It’s been exactly 25 years since thermometers in the Valley got a workout like no other.

On June 26, 1990, the temperature hit 122 degrees, making it the hottest day ever in Phoenix.

Sky Harbor Airport had no idea how planes on the shimmering tarmac would take the heat — there wasn’t any information on how they’d operate in that kind of heat, so activity was halted for a few hours.

As hot as 122 degrees is, it actually doesn’t melt much of anything or cause spontaneous human combustion. Yay!

It’s been exactly 25 years since thermometers in the Valley got a workout like no other.

On June 26, 1990, the temperature hit 122 degrees, making it the hottest day ever in Phoenix.

Sky Harbor Airport had no idea how planes on the shimmering tarmac would take the heat — there wasn’t any information on how they’d operate in that kind of heat, so activity was halted for a few hours.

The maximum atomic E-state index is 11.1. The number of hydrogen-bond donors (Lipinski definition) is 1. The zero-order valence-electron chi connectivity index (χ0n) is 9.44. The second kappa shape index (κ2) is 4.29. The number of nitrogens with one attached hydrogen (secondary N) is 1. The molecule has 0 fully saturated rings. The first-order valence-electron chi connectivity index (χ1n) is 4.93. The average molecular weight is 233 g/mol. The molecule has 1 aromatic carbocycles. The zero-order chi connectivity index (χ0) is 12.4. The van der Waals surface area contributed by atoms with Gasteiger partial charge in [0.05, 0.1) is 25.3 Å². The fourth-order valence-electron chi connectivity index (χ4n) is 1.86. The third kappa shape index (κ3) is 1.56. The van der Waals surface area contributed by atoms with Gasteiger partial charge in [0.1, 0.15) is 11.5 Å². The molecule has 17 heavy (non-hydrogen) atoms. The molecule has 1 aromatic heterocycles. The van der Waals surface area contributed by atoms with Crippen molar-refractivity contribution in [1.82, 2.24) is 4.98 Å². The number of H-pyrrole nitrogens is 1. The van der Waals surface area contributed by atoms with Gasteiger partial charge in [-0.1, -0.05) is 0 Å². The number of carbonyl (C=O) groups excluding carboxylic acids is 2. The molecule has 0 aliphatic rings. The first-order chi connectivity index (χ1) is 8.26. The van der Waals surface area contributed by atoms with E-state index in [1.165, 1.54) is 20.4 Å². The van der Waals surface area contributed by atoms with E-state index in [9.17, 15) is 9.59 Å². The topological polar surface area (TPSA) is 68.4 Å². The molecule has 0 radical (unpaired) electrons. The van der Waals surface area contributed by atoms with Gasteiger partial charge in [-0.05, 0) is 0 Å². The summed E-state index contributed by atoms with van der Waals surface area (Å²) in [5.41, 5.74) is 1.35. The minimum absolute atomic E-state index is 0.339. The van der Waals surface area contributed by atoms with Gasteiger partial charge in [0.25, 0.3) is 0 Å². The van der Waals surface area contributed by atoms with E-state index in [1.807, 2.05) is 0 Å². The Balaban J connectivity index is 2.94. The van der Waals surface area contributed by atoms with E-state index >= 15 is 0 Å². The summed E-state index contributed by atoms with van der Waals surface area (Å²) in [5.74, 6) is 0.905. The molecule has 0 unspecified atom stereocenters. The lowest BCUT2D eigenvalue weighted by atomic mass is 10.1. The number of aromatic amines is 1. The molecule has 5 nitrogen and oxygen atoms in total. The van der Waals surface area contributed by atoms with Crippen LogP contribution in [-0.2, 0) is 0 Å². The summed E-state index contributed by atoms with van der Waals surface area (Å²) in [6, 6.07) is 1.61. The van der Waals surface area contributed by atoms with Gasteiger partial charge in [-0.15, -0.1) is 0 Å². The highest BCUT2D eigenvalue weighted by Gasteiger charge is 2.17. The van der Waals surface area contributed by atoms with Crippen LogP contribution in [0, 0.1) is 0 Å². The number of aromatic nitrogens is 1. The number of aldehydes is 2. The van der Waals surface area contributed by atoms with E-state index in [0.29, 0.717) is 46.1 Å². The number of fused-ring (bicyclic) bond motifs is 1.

As hot as 122 degrees is, it actually doesn’t melt much of anything or cause spontaneous human combustion. Yay!

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More ice, please: 25 years ago, Phoenix endured record 122 degrees

It’s been exactly 25 years since thermometers in the Valley got a workout like no other.

On June 26, 1990, the temperature hit 122 degrees, making it the hottest day ever in Phoenix.

Sky Harbor Airport had no idea how planes on the shimmering tarmac would take the heat — there wasn’t any information on how they’d operate in that kind of heat, so activity was halted for a few hours.

As hot as 122 degrees is, it actually doesn’t melt much of anything or cause spontaneous human combustion. Yay!

We looked up how hot things have to get before they start burning or melting and honestly, 122 is nothing.